Sunday, April 17, 2011
Ten things Kate can’t do once she marries Wills
Just one generation ago someone like Kate Middleton would have been tasered for getting too close to the British Royal family.
So when Clarence House relaxed their stun guns and let their future king propose to a 'commoner', Britain awoke in a postmodern-like daze where realities became relative and class boundaries blurred.
The only problem with such superb forward thinking is that the Royal Family is still very much backward and old fashioned when it comes to some matters, namely rules and etiquette.
And as the first normal woman to enter the Windsor fold, Kate will feel the changes to her life on a higher level than many past princesses.
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Here are ten things the bride-to-be will no longer be allowed to do once she walks down the Green Mile – ahem, aisle – in Westminster:
1. Be referred to as 'Kate'
When Kate Middleton joins the House of Windsor this year, her official title will become ‘Her Royal Highness the Princess William of Wales’.
She can be addressed as 'Catherine' or 'Ma'am' (pronounced like 'ham'). But 'Kate' isn't going to cut it anymore by Royal standards.
Clarence House officials will probably wine and dine London's Royal correspondents and then ask them to please refer to Kate as 'Catherine' in the future. But we think they will refuse to do this. Something to do with search engine keywords.
Technically, the Queen and other members of her family are allowed to vote, but they do not do so because in practice it would be considered unconstitutional and not in accordance with the need for neutrality.
This is in keeping with the Royal Family's public role, which is based on identifying with every section of society, including minorities and special interest groups.
3. Run for political office
For the reasons stated above, this is also a no no.
4. Escape the scrutiny
As arguably Britain's most dysfunctional family, the Monarchy provides the British public with a generous source of voyeuristic entertainment, and an opportunity for heartless slander.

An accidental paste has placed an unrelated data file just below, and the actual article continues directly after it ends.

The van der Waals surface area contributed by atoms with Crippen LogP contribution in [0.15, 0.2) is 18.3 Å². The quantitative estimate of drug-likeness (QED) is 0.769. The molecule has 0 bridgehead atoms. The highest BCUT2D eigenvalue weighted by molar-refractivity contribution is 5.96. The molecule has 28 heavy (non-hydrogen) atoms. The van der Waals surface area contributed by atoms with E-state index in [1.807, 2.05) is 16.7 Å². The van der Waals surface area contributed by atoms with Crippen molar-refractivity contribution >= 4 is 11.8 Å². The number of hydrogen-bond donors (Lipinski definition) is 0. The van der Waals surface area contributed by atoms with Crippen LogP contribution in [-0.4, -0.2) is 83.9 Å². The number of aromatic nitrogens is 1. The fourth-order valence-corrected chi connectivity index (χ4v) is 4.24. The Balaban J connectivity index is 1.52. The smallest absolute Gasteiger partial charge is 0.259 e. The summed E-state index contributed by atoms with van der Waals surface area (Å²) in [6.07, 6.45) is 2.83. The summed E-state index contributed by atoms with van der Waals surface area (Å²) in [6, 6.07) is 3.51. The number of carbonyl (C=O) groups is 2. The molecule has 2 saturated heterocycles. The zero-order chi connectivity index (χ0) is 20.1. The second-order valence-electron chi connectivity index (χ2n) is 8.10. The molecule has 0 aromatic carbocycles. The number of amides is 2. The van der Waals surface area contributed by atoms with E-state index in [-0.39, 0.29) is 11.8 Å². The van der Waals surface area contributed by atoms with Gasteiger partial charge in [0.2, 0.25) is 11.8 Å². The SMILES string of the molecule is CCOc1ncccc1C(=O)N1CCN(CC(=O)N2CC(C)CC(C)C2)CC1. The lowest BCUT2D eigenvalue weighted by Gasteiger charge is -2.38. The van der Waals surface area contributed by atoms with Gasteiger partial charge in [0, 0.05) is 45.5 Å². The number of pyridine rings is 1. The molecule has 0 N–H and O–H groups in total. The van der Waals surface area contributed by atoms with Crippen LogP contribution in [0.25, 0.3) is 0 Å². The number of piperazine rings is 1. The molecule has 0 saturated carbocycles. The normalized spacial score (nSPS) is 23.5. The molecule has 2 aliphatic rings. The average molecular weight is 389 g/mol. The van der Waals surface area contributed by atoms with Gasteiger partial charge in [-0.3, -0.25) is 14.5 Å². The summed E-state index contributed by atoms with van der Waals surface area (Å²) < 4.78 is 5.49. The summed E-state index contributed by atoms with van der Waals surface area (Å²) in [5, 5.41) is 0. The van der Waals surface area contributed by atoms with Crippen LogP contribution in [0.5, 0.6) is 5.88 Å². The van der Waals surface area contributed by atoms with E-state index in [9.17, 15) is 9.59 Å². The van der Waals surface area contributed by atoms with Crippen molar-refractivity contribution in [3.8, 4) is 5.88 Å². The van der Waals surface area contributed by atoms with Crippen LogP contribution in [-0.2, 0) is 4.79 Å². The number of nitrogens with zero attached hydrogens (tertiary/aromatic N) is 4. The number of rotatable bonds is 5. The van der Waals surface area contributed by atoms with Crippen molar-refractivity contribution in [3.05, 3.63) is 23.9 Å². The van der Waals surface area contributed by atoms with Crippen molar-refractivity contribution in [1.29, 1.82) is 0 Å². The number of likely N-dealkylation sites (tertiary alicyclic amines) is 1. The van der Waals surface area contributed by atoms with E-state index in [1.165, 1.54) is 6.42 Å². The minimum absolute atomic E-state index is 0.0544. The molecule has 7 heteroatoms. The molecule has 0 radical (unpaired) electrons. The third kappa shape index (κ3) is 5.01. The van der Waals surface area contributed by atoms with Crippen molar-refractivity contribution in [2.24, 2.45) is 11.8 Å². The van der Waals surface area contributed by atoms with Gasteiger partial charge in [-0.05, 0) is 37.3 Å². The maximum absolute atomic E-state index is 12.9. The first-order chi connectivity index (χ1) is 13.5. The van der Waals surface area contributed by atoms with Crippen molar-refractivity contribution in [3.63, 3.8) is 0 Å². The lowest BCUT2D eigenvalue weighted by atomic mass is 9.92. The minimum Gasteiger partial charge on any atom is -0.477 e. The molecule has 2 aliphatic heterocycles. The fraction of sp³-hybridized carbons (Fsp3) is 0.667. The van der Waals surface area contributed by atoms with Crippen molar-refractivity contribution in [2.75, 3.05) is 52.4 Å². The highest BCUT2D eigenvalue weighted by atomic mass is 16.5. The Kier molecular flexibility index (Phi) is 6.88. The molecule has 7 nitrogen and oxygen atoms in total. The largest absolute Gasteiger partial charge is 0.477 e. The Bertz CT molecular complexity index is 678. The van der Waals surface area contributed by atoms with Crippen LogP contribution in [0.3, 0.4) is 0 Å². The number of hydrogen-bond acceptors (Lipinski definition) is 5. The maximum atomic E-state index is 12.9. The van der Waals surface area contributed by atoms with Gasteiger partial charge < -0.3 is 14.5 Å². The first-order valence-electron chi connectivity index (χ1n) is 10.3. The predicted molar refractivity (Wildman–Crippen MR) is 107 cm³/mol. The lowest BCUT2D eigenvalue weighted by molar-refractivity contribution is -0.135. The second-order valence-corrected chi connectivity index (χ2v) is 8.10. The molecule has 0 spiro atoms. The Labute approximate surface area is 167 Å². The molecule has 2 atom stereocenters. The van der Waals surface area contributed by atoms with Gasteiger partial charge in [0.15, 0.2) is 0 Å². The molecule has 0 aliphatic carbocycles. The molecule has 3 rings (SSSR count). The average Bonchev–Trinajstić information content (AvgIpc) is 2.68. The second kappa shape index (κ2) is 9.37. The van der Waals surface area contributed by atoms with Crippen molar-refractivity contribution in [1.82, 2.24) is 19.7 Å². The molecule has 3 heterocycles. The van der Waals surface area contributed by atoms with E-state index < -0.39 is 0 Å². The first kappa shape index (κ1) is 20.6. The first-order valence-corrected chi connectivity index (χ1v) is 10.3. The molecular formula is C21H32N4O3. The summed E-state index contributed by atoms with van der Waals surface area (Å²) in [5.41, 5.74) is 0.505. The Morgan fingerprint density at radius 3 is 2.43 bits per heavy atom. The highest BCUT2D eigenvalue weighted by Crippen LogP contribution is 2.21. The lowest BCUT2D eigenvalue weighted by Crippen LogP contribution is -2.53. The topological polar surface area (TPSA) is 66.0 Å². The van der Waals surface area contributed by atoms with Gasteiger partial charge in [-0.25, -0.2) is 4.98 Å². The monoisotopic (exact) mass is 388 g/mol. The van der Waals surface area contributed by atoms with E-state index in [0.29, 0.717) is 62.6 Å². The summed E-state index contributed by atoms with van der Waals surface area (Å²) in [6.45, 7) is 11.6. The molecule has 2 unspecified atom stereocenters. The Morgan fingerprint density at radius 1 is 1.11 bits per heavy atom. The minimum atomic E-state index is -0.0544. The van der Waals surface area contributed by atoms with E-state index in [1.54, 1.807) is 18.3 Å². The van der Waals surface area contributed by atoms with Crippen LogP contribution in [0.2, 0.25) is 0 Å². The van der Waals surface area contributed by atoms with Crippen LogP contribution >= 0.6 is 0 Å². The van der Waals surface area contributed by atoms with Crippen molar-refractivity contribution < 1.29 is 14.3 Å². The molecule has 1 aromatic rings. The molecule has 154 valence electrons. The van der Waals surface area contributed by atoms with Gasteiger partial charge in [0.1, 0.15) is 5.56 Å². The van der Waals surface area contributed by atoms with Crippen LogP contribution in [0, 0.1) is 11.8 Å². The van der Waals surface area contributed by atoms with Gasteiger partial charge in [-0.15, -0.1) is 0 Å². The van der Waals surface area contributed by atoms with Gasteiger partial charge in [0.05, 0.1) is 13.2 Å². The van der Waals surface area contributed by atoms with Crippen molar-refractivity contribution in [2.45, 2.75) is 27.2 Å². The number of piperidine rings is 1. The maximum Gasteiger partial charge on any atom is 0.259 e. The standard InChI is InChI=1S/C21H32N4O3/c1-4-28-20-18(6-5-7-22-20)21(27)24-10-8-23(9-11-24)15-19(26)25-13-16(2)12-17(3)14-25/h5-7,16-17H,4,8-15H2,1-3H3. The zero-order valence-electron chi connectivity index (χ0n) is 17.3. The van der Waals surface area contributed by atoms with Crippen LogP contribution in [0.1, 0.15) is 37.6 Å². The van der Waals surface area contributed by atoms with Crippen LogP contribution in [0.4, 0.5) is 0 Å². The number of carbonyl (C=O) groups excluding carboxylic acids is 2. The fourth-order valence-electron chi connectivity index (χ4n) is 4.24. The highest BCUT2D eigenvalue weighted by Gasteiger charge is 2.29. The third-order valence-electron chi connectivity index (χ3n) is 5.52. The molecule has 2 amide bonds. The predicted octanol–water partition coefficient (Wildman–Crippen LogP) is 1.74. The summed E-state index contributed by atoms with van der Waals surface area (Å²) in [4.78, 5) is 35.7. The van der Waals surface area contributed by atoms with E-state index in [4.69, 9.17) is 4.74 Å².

Having already been under the media spotlight for the best part of nine years, Kate has copped her fair share of criticism from the media over the most mundane and insignificant of things.
[ Related: How William and Kate get the upper hand on the press ]
She's a commoner. She's an outrageous social climber. She's not outgoing enough. Her mum is an air hostess who uses the word 'toilet'.
The public watchdog will be onto Kate 24/7, so when she slips on that tiara come 29 April she will damn well have to make sure it’s a pretty one. But not too pretty. That would be exhibitionist.
This scrutiny will grow existentially and extend to all aspects of her life. Did you know the Middleton family can only trace their roots back to the mid 1500s? So what were they up to in 1413 then? They must be hiding something.
5. Play Monopoly
In 2008, Prince Andrew, Duke of York, said that the Royal Family was not allowed to play Monopoly at home "because it gets too vicious". No member of the family has yet revealed what they play in its place during the Christmas holidays.
6. Say or do anything controversial
This includes accepting large amounts of money from 'businessmen' for access to your husband and getting your toes sucked in public by your financial adviser. You know who you are, Fergs.
But it also encompasses Kate's expression of her preferred political position, social position, sexual position – basically anything within the realms of personality.
So far she has succeeded seamlessly in this, not putting a foot wrong in any situation. Granted though, the world has only heard her speak once after her and William's engagement and that was a heavily rehearsed affair.
7. Eat shellfish
British Royals are apparently never served shellfish, because of a fear of food poisoning. So if Kate can't live without crustaceans, she will have to seek them out in her own time.
[ Photos: Odd foods inspired by royal wedding mania ]
It is well known that Royals and careers don't mix well. As proven when Prince Charles' plan to work part time in a factory failed and Countess Sophie Wessex was forced to abandon her PR firm.
In Kate's case though, the whole unemployment scenario shouldn't be too difficult to handle. At 29 years of age she is the oldest spinster ever to marry a future king, and though she has a History of Art degree and years of life experience, Kate has spurned work wherever possible.
This is unless you count seven months as a casual accessories buyer for clothing chain Jigsaw and a short time working for the family company, Party Pieces.
Pinned by some as the unemployed woman marrying into a welfare family, we're reckoning the guys at Buckingham will keep her busy by sending her to lots of boat launches and pancake flipping gigs.
9. Sign anything unofficial
As a potential future counsellor of state if William becomes king, Kate might at some stage have to sign government papers and brings legislation into force in her husband's place.
People in this position are strictly not supposed to sign anything that could lead to their signature being copied and forged.
Last year Prince Harry was in hot water when he flouted this rule by signing the plaster cast of a girl who had fractured her arm, a media report said.
The 17-year-old from Leicestershire was so excited she said her cast would be "going in a glass box", which the Queen might not have been too happy about.
10 Finish her dinner
If she is a slower eater than her grandmother-in-law, Kate could go hungry. In Britain, when the Queen stops eating, you stop as well, fork in hand.